- Nationally, prices were 4.2% higher annually, up from a 3.9% gain in January, according to the S&P CoreLogic Case-Shiller Home Price Indices.
- The 10-City Composite rose 2.9% annually in February, up from 2.6% in the previous month. The 20-City Composite increased 3.5%, up from 3.1%.
Home prices were not only gaining in February, the gains were increasing steadily. Nationally, prices were 4.2% higher annually for the month, up from a 3.9% gain in January, according to the S&P CoreLogic Case-Shiller Home Price Indices released Tuesday.
The 10-City Composite rose 2.9% annually in February, up from 2.6% in the previous month. The 20-City Composite increased 3.5%, up from 3.1%.
Prices in February were fueled by strong homebuyer demand, tight supply and near record-low mortgage rates. While rates are still low, and supply is even lower, demand has fallen dramatically due to Covid-19 and the economic shutdown.
"Results for the month were broad-based, with gains in every city in our 20-City Composite; 17 of the 20 cities saw accelerating prices," said Craig Lazzara, managing director and global head of index investment strategy at S&P Dow Jones Indices.
Price gains continued to be strongest in Phoenix, Seattle, Tampa and Charlotte. In February, Phoenix home values were up 7.5% year over year, followed by Seattle with a 6% increase, and Tampa and Charlotte with 5.2% increases. Chicago, New York and Dallas saw the smallest annual price gains at 0.7%, 1.5% and 2.5% respectively.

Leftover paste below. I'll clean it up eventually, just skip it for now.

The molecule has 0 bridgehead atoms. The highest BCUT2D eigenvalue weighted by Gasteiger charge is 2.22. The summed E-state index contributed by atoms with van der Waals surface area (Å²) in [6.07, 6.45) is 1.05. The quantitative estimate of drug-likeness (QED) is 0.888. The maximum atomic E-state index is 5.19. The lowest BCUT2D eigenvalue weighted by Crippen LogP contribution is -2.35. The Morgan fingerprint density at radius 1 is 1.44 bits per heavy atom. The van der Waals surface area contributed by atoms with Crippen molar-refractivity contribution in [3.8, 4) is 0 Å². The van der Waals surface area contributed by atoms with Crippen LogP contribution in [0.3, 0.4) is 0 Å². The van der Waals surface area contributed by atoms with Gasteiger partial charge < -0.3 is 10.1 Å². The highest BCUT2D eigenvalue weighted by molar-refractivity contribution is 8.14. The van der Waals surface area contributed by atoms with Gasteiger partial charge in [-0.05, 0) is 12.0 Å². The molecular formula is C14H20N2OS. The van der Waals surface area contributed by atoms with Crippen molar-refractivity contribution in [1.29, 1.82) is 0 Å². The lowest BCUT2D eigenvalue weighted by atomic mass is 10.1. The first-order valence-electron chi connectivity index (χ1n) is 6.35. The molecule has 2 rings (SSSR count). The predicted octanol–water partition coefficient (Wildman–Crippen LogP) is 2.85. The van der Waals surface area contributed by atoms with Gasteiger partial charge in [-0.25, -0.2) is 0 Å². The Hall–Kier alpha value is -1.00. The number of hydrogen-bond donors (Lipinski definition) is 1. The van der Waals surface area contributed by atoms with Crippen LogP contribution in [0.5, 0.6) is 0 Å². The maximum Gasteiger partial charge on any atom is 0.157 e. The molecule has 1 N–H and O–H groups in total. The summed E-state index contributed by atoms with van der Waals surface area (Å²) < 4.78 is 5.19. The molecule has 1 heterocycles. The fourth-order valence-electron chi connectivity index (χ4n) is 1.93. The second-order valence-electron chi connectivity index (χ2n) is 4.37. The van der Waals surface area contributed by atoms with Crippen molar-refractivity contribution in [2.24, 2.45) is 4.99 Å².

Of course there's a caveat to all of this.
"Importantly, today's report covers real estate transactions closed during the month of February, and shows no signs of any adverse effect from the governmental suppression of economic activity in response to the COVID-19 pandemic," said Lazzara. "As much of the U.S. economy was shuttered in March, next month's data may begin to reflect the impact of these policies on the housing market."
While most analysts do not expect home prices to fall nationally, as they did following the subprime mortgage crisis, price gains are likely to weaken along with home sales. Sales of both new and existing homes started to drop in March and likely fell very sharply in April.
Some markets whose economies are hardest hit, especially those that depend on leisure and hospitality, could see prices fall. Those include Las Vegas and Orlando, which are already seeing deep drops in home sales.